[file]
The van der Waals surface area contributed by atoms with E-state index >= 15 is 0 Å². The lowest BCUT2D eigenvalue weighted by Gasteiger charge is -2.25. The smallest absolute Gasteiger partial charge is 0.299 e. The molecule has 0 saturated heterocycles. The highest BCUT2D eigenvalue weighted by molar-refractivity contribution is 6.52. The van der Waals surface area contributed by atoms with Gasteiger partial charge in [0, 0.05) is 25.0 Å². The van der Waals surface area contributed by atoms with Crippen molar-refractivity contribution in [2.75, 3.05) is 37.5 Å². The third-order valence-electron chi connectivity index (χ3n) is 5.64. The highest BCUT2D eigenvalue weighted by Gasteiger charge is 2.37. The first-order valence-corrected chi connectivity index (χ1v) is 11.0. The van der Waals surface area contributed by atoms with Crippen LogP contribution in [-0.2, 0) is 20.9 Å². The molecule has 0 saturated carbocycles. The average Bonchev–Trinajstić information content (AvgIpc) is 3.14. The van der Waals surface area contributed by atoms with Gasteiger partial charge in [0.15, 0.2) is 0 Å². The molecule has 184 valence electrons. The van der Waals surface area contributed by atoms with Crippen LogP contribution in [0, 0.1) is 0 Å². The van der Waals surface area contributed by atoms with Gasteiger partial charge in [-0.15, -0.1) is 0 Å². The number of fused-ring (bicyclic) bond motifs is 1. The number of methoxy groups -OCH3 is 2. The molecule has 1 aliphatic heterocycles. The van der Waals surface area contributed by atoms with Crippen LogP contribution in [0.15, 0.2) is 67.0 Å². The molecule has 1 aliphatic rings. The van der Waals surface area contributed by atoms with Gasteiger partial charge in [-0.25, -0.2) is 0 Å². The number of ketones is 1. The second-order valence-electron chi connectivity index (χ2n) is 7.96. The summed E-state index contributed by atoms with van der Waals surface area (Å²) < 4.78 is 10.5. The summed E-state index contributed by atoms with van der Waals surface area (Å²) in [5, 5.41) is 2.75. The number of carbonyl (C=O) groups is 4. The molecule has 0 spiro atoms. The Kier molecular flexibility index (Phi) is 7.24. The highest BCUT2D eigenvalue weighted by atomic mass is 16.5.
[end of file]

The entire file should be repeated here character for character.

The van der Waals surface area contributed by atoms with E-state index >= 15 is 0 Å². The lowest BCUT2D eigenvalue weighted by Gasteiger charge is -2.25. The smallest absolute Gasteiger partial charge is 0.299 e. The molecule has 0 saturated heterocycles. The highest BCUT2D eigenvalue weighted by molar-refractivity contribution is 6.52. The van der Waals surface area contributed by atoms with Gasteiger partial charge in [0, 0.05) is 25.0 Å². The van der Waals surface area contributed by atoms with Crippen molar-refractivity contribution in [2.75, 3.05) is 37.5 Å². The third-order valence-electron chi connectivity index (χ3n) is 5.64. The highest BCUT2D eigenvalue weighted by Gasteiger charge is 2.37. The first-order valence-corrected chi connectivity index (χ1v) is 11.0. The van der Waals surface area contributed by atoms with Crippen LogP contribution in [-0.2, 0) is 20.9 Å². The molecule has 0 saturated carbocycles. The average Bonchev–Trinajstić information content (AvgIpc) is 3.14. The van der Waals surface area contributed by atoms with Gasteiger partial charge in [0.15, 0.2) is 0 Å². The molecule has 184 valence electrons. The van der Waals surface area contributed by atoms with Crippen LogP contribution in [0, 0.1) is 0 Å². The van der Waals surface area contributed by atoms with Gasteiger partial charge in [-0.15, -0.1) is 0 Å². The number of fused-ring (bicyclic) bond motifs is 1. The number of methoxy groups -OCH3 is 2. The molecule has 1 aliphatic heterocycles. The van der Waals surface area contributed by atoms with Crippen LogP contribution in [0.15, 0.2) is 67.0 Å². The molecule has 1 aliphatic rings. The van der Waals surface area contributed by atoms with Gasteiger partial charge in [-0.25, -0.2) is 0 Å². The number of ketones is 1. The second-order valence-electron chi connectivity index (χ2n) is 7.96. The summed E-state index contributed by atoms with van der Waals surface area (Å²) < 4.78 is 10.5. The summed E-state index contributed by atoms with van der Waals surface area (Å²) in [5, 5.41) is 2.75. The number of carbonyl (C=O) groups is 4. The molecule has 0 spiro atoms. The Kier molecular flexibility index (Phi) is 7.24. The highest BCUT2D eigenvalue weighted by atomic mass is 16.5.